Raritan "C.P" is a bio-enzymatic cleaner that Raritan only markets as a toilet bowl cleaner, but it also happens to be the best sump and drain cleaner on the planet 'cuz it not only destroys odor on contact, but the enzymes in it "eat" hair, soap scum, body oils, cooking grease etc that build up in drains and stink. Once a week when the shower won't be used for at least 12 hours, run enough clean water down the shower drain to rinse out the sump....then squirt a couple of ounces of C.P. down the drain fill the sump about 1/3 full with clean water. That's it..all you need to do, once a week. Or last thing before leaving the boat at the end of a weekend or before an extended layup...C.P can stay in the sump indefinitely without any harm to the system. Close your sink drain thru-hulls...put an ounce down 'em and fill the drains with clean water when they won't be used at least overnight to have clean and sweet smelling drains.

And all without having to a single lick of manual labor!
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Old 02-16-2012, 08:38 PM   #8
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shower drain

Peggie--- Is CP totally benign to rubber parts? Our shower drain pump operates on the same principle as a blood transfusion or kidney dialysis pump--- a roller on a rotating arm compresses a rubber tube around the inside of the pump chamber and pushes fluid thorugh it and out. The advantage is that hair, sand, etc. cannot clog the pump because they never touch the moving compenents of the pump. The disadvantage is that the company that made it doesn't anymore (they make big ink transfer pumps for the printing industry), so if it fails we have to go to a different type of pump which we don't want to do because this one is so good. So we don't want to put anything down the drain that could damage the circular* soft rubber tube in the pump chamber.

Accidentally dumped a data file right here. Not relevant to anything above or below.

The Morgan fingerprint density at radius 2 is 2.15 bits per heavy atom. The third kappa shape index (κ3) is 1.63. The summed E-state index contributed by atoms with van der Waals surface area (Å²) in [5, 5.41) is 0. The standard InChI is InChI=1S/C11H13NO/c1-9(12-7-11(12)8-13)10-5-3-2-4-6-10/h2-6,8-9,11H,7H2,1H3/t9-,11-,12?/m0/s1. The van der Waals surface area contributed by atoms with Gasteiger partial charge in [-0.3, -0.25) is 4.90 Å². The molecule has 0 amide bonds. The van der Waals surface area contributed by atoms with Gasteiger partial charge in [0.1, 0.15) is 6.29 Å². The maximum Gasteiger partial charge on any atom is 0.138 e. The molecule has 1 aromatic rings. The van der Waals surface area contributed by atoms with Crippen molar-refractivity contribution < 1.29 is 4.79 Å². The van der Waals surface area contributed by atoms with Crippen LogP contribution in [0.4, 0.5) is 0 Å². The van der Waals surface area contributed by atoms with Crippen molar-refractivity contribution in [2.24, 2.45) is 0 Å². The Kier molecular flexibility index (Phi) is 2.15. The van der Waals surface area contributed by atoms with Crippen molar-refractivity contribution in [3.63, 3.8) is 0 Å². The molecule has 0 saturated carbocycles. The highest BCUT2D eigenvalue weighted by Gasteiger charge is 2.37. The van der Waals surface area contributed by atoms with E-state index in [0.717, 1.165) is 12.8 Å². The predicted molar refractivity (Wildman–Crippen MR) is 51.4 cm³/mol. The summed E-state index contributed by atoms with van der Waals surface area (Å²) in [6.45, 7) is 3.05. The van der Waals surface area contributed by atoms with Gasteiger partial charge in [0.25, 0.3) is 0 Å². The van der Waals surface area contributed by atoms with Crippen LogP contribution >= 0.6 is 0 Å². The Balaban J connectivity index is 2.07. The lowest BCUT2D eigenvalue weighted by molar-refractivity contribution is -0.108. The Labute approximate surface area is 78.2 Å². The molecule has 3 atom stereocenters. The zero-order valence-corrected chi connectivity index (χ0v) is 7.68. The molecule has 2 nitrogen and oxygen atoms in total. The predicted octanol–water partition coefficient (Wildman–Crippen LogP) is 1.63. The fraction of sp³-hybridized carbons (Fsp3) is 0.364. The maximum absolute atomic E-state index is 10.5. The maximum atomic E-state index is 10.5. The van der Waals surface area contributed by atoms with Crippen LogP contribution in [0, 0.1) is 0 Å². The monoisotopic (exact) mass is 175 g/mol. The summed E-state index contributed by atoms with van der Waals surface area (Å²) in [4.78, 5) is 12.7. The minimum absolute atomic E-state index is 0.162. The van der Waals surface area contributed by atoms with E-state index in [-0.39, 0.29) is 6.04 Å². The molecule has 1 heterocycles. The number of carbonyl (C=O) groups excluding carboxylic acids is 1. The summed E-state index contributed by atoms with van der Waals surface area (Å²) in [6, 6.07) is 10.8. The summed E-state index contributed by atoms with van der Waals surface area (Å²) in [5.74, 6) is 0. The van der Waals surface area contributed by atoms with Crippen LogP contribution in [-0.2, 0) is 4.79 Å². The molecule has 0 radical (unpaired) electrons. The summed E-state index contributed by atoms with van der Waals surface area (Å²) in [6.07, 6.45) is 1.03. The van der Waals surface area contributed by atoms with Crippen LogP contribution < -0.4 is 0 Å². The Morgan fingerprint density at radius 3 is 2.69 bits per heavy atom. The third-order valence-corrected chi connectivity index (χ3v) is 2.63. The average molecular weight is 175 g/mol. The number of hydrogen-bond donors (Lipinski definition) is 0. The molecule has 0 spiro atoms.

-- Edited by Marin on Thursday 16th of February 2012 09:39:28 PM
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Old 02-16-2012, 08:55 PM   #9
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RE: shower drain

Thread drift alert but that's called a squeeze pump Marin and they're not uncommon in ag applications.* Check companies like John Brooks or Delavan if you ever need to replace yours.
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Old 02-16-2012, 10:32 PM   #10
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RE: shower drain

I think the issue is size. The company that made the one in our boat did this as a foray into the marine/RV world. As such it is very small for this type of pump. They eventually decided that the marine/RV market was not what they thought it might be so they discontinued the product although they continue to make their line of big transfer pumps. They did have a spare drive gear and other bits that they sold us cheap so that was nice. So my guess is that this type of pump is generally made in sizes much larger than what we use. For exmple, the portable wheeled pumpout pumps in our marina use this type of pump to pull "product" out of our holding tanks and then they run the other way to pump the "product" into the sewer system. Very reliable, clog-proof, great idea. But compared to our little sump pump these things are monstrous.
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Old 02-16-2012, 11:05 PM   #11